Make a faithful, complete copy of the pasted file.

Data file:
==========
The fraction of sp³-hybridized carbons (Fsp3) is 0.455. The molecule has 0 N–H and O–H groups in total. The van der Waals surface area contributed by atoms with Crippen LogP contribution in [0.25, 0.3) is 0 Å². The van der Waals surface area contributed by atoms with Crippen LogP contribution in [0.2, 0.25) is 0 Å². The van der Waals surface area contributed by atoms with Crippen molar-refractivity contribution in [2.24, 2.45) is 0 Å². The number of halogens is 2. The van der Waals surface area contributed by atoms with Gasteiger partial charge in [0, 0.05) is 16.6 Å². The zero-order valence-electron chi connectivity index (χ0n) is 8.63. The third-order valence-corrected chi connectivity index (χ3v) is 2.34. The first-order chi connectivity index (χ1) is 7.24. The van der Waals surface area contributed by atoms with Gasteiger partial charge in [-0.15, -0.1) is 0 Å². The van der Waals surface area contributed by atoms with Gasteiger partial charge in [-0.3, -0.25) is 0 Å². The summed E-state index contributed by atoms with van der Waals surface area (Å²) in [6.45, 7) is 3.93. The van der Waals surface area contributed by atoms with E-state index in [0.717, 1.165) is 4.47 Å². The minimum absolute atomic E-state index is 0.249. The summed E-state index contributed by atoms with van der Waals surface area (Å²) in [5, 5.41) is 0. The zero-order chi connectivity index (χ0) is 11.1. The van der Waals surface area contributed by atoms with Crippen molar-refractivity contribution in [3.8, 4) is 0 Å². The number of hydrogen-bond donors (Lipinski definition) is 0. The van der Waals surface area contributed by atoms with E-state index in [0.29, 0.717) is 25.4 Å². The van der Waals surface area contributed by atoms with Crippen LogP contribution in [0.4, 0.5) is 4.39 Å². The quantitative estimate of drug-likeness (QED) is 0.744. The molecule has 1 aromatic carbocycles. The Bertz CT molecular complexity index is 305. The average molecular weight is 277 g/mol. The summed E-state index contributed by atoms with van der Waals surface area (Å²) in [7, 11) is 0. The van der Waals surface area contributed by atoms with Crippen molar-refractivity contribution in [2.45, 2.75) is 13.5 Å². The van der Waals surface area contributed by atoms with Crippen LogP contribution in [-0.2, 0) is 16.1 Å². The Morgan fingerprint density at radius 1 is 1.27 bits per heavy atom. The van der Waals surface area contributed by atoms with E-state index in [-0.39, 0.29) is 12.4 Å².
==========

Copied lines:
The fraction of sp³-hybridized carbons (Fsp3) is 0.455. The molecule has 0 N–H and O–H groups in total. The van der Waals surface area contributed by atoms with Crippen LogP contribution in [0.25, 0.3) is 0 Å². The van der Waals surface area contributed by atoms with Crippen LogP contribution in [0.2, 0.25) is 0 Å². The van der Waals surface area contributed by atoms with Crippen molar-refractivity contribution in [2.24, 2.45) is 0 Å². The number of halogens is 2. The van der Waals surface area contributed by atoms with Gasteiger partial charge in [0, 0.05) is 16.6 Å². The zero-order valence-electron chi connectivity index (χ0n) is 8.63. The third-order valence-corrected chi connectivity index (χ3v) is 2.34. The first-order chi connectivity index (χ1) is 7.24. The van der Waals surface area contributed by atoms with Gasteiger partial charge in [-0.15, -0.1) is 0 Å². The van der Waals surface area contributed by atoms with Gasteiger partial charge in [-0.3, -0.25) is 0 Å². The summed E-state index contributed by atoms with van der Waals surface area (Å²) in [6.45, 7) is 3.93. The van der Waals surface area contributed by atoms with E-state index in [0.717, 1.165) is 4.47 Å². The minimum absolute atomic E-state index is 0.249. The summed E-state index contributed by atoms with van der Waals surface area (Å²) in [5, 5.41) is 0. The zero-order chi connectivity index (χ0) is 11.1. The van der Waals surface area contributed by atoms with Crippen molar-refractivity contribution in [3.8, 4) is 0 Å². The number of hydrogen-bond donors (Lipinski definition) is 0. The van der Waals surface area contributed by atoms with E-state index in [0.29, 0.717) is 25.4 Å². The van der Waals surface area contributed by atoms with Crippen LogP contribution in [0.4, 0.5) is 4.39 Å². The quantitative estimate of drug-likeness (QED) is 0.744. The molecule has 1 aromatic carbocycles. The Bertz CT molecular complexity index is 305. The average molecular weight is 277 g/mol. The summed E-state index contributed by atoms with van der Waals surface area (Å²) in [7, 11) is 0. The van der Waals surface area contributed by atoms with Crippen molar-refractivity contribution in [2.45, 2.75) is 13.5 Å². The van der Waals surface area contributed by atoms with Crippen LogP contribution in [-0.2, 0) is 16.1 Å². The Morgan fingerprint density at radius 1 is 1.27 bits per heavy atom. The van der Waals surface area contributed by atoms with E-state index in [-0.39, 0.29) is 12.4 Å².